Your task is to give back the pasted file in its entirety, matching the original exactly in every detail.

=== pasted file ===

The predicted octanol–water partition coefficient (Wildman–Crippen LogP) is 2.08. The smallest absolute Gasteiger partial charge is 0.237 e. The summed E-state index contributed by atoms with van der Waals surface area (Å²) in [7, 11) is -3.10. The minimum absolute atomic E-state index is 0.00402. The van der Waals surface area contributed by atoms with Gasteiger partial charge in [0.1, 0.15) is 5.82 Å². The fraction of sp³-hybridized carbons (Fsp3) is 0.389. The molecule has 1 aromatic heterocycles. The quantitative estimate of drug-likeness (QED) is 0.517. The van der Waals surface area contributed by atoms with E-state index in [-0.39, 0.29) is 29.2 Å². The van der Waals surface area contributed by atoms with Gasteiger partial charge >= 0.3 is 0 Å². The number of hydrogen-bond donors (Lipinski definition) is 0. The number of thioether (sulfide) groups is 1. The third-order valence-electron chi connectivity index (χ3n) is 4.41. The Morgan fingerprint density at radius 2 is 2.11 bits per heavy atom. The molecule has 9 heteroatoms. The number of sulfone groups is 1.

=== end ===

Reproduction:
The predicted octanol–water partition coefficient (Wildman–Crippen LogP) is 2.08. The smallest absolute Gasteiger partial charge is 0.237 e. The summed E-state index contributed by atoms with van der Waals surface area (Å²) in [7, 11) is -3.10. The minimum absolute atomic E-state index is 0.00402. The van der Waals surface area contributed by atoms with Gasteiger partial charge in [0.1, 0.15) is 5.82 Å². The fraction of sp³-hybridized carbons (Fsp3) is 0.389. The molecule has 1 aromatic heterocycles. The quantitative estimate of drug-likeness (QED) is 0.517. The van der Waals surface area contributed by atoms with E-state index in [-0.39, 0.29) is 29.2 Å². The van der Waals surface area contributed by atoms with Gasteiger partial charge >= 0.3 is 0 Å². The number of hydrogen-bond donors (Lipinski definition) is 0. The number of thioether (sulfide) groups is 1. The third-order valence-electron chi connectivity index (χ3n) is 4.41. The Morgan fingerprint density at radius 2 is 2.11 bits per heavy atom. The molecule has 9 heteroatoms. The number of sulfone groups is 1.